Reverberation is another concern due to auditorium size. We’ll talk more about it below. A larger room can result in a longer reverberation time, which can be excessive. A smaller room can result in a shorter reverberation time, which may make the room seem “dead” acoustically.

2. The Shape of the Room

The shape of your auditorium, like its size, will also play an important part in determining the acoustics. It is possible to create a computer program that reconstructs a room’s geometry using only one sound emission. Although auditoriums can be of many shapes, you will not see certain shapes as often due to poor acoustics.

Avoid square or rectangular rooms. The parallel walls can cause sound waves back and forth, causing undesirable reverberations which can muddy the overall sound quality. Many auditoriums are fan-shaped. Curved walls are also common in auditoriums, which diffuse sound. Other architectural features, such as the pitch of the ceiling or structures within the room, can also affect how sound waves behave in a space.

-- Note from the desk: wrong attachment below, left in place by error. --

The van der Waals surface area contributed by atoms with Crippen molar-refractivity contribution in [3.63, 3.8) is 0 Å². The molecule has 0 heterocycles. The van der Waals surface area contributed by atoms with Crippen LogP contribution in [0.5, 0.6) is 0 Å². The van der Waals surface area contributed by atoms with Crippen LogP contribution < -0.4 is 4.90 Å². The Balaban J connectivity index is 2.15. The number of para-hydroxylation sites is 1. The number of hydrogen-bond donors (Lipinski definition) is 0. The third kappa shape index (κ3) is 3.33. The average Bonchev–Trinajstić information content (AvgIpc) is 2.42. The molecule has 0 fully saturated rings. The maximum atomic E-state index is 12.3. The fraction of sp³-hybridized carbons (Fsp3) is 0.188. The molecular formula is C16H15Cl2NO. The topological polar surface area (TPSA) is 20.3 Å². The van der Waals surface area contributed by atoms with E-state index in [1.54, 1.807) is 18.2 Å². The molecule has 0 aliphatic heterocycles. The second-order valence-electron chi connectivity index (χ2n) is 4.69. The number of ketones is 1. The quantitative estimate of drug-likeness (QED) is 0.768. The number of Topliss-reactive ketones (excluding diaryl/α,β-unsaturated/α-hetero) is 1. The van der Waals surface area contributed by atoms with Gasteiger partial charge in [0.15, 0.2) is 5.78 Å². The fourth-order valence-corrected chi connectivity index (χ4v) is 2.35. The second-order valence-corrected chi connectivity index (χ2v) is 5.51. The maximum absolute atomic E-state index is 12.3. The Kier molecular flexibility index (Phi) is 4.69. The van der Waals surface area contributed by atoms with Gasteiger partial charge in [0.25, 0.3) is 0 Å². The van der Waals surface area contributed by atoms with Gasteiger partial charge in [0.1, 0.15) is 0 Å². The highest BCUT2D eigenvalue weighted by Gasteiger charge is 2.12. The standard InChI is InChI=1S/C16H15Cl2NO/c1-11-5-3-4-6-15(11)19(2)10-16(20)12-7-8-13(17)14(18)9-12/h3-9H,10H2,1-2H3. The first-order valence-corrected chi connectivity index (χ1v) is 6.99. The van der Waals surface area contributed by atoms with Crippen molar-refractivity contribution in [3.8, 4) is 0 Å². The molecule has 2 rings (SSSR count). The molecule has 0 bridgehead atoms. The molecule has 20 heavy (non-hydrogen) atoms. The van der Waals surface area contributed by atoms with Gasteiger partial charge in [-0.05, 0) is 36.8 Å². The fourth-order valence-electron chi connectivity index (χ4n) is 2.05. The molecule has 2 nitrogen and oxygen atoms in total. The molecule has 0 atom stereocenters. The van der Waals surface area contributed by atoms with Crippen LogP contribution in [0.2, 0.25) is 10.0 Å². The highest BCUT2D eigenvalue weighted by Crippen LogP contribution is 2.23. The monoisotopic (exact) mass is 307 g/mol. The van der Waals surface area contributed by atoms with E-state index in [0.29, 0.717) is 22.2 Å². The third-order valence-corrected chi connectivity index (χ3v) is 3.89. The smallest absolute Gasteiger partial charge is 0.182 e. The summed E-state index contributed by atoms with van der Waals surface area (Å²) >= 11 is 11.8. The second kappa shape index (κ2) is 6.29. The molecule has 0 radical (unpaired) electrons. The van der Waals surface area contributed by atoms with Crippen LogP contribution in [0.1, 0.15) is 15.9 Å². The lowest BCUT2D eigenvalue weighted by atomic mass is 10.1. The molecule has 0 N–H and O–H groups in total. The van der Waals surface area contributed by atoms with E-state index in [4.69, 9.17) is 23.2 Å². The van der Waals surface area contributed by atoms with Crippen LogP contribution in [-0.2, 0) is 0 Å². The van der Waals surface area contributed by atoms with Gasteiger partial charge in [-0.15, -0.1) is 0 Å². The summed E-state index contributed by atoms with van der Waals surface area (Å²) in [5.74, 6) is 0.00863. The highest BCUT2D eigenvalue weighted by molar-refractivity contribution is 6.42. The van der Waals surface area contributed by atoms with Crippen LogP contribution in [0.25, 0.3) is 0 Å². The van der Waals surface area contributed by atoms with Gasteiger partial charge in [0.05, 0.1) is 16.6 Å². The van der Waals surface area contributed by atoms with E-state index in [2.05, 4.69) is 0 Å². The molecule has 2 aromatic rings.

Many architects are skilled in designing spaces that have the right shape to provide the best acoustics for lectures and performances. You may not be allowed to modify an auditorium that is already constructed. However, there are other ways to improve the acoustics.

3. Materials in the room

Reverberation is a common problem in auditoriums. This occurs when sound waves bounce off of surfaces and congregate. Excessive reverberation is a problem that can be experienced by anyone who has ever heard a speaker speak and had difficulty understanding their message. A certain amount of reverberation can be a good thing, especially for musical performances. Otherwise, the room will feel dead.

The ideal reverberation period — the time it takes for a sound to decay — is 1.5 to 2.5 seconds in a general-purpose auditorium.

The reverberation times of most auditoriums will not be sufficient if there are no sound-absorbing materials in the room. These materials include acoustic panels and upholstered chairs. These materials can reflect sound waves and increase reverberation if they are non-porous and hard like wood floors or windows.

4. Balconies and orchestra pits

The acoustics of an auditorium that has an orchestra pit or balconies can be affected. Balconies are a great way to add more seating to a room, without making it too long. The room’s sound wave behavior is affected by the shape and materials of the balcony.

The structure and acoustics in an auditorium can also be affected by the orchestra pit. Conductors can control the level of sound coming from an orchestra pit by installing soundproof curtains.